Lady Liberty to shine
The Legal Genealogist usually leaves general genealogy-related news to the sites and blogs that tend to do that far better, but there is awfully good news today for all us — genealogists and “just plain folks” alike — that as a resident of the greater New York area I just can’t resist mentioning.
Liberty Island is definitely going to reopen on the Fourth of July.
For those not in the New York area, Liberty Island — where the Statue of Liberty sits in New York Harbor — was horribly damaged last fall in Hurricane Sandy.
The storm surge in the October 29th hurricane put more than 75% of the island underwater and caused extensive damage to the passenger and auxiliary docks to the island. It uprooted most of the brick pathways, and it devastated the power system: the utilities, backup generator and power lines were totally destroyed.
There was no damage to the statue itself. It’s a remarkable tribute to the design work of Alexandre-Gustave Eiffel that the iron framework installed 126 years ago to hold the statue in place did just that.
But the upshot of all that damage was that Liberty Island has been shut down, with not a single visitor allowed on the island, since the 29th of October.
But on the Fourth of July that changes. And you can even buy ferry tickets now — assuming they’re not all sold out! — from the National Park Service’s ferry concessionaire, Statue Cruises.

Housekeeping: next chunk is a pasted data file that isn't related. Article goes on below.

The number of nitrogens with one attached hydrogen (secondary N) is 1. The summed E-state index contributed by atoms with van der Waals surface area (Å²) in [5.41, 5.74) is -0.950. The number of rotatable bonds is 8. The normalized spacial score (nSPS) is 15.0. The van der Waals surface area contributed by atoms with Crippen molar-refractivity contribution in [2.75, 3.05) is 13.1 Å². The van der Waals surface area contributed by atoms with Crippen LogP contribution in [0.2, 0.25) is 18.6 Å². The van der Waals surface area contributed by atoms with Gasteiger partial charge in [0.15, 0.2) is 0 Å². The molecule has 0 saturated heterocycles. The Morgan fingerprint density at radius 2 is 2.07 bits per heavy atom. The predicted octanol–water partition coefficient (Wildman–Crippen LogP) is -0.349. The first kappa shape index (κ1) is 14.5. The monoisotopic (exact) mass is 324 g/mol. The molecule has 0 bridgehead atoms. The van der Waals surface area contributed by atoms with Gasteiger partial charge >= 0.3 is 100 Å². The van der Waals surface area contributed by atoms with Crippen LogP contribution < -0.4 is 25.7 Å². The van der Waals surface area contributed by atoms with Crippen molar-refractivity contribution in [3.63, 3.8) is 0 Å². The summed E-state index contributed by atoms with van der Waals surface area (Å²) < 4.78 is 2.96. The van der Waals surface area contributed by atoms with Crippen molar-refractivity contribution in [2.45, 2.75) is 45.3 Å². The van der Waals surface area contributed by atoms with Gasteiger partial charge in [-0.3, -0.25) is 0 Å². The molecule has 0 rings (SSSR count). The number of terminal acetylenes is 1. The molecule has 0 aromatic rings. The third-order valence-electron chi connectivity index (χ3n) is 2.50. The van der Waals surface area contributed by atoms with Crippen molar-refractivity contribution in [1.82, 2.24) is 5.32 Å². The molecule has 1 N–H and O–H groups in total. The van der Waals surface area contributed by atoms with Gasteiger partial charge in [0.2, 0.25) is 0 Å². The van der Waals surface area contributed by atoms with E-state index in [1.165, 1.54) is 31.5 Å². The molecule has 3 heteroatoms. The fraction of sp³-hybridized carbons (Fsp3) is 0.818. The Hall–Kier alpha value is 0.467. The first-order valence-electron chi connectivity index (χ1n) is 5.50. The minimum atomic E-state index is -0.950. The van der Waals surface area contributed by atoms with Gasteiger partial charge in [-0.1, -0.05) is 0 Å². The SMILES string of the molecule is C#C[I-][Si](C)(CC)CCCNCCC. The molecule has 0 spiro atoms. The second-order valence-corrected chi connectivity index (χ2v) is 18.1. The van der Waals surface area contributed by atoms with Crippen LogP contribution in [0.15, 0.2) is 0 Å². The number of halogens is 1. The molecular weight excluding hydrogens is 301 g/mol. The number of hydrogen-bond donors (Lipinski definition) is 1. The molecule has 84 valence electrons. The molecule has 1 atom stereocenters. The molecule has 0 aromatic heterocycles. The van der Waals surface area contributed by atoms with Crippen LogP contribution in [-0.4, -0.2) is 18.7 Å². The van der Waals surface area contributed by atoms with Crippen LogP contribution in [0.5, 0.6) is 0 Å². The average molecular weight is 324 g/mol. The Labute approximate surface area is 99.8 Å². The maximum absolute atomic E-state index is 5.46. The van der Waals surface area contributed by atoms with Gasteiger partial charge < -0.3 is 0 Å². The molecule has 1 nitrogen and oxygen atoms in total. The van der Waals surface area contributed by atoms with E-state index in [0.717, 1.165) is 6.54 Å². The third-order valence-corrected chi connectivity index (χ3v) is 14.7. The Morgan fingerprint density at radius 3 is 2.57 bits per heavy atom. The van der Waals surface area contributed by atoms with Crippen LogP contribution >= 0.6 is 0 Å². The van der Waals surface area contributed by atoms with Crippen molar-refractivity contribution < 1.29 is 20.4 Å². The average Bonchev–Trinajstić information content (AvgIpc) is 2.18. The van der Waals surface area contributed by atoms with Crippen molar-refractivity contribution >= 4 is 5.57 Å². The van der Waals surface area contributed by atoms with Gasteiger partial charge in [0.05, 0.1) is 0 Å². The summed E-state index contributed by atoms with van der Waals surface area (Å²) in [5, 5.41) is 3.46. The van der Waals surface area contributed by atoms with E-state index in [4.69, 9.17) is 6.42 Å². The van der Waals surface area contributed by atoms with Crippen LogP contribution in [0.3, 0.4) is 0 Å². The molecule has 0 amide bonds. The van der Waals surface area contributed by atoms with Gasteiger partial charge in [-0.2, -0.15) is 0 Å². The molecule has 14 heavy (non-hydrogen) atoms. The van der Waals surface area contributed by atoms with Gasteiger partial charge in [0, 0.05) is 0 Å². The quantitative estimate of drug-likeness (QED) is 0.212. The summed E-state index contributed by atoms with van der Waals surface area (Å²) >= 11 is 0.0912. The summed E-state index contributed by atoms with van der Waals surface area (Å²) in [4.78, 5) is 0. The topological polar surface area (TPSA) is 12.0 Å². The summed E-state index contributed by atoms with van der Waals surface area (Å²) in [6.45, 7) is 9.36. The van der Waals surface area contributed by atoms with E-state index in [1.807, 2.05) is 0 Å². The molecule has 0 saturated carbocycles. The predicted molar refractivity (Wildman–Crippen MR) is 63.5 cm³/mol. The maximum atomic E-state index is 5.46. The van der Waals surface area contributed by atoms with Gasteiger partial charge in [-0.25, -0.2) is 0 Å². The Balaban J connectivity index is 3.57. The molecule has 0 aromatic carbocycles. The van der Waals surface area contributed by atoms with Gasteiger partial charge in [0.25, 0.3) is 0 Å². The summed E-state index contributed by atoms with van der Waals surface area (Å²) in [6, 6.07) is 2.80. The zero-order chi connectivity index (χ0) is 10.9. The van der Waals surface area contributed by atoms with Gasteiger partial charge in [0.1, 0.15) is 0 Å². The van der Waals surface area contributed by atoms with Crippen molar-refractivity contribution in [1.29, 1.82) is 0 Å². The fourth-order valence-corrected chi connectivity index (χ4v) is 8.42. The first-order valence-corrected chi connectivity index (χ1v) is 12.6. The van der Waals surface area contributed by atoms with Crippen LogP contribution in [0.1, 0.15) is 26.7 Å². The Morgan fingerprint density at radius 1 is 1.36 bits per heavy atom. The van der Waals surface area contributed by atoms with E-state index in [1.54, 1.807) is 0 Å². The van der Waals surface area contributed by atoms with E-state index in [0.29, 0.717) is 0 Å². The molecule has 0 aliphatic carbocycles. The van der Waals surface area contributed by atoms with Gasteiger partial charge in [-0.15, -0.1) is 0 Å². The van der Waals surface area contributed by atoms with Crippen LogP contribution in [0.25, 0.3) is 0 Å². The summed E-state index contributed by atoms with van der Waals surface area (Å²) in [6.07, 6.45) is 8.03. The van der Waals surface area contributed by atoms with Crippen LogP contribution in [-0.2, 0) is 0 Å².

Tickets cost $17 for adults, $14 for seniors 62 and older, and $9 for children 4-12. Access to the crown costs an additional $3. Children under 4 are free. For ticket information and reservations, you can call 201-604-2800 or go to www.StatueCruises.com.
Access to the crown is the best part of this, because that had been shut down for a year before the hurricane for needed upgrades to the fire system (alarms, exits, etc.) — and had only been open for one day when Sandy came visiting. Access to the crown requires advance reservations — and they’re undoubtedly going to go fast, so… a word to the wise. For more information and restrictions on crown access, see the National Park Service’s Crown Reservation Guidelines.
Ellis Island will have limited access this summer as well, but there isn’t even a hint yet as to when the Immigrant Museum may reopen. That building sustained massive damage in the hurricane, and the federal sequester sure isn’t helping with the planning for getting things done.
I’m very anxious to get out to Ellis Island to see how the Immigrant Wall of Honor fared. I know some panels were knocked loose, and my father and grandparents are honored there… I want to touch their names on that wall and know that their panel is still there.
Liberty and the Fourth of July. I can’t wait.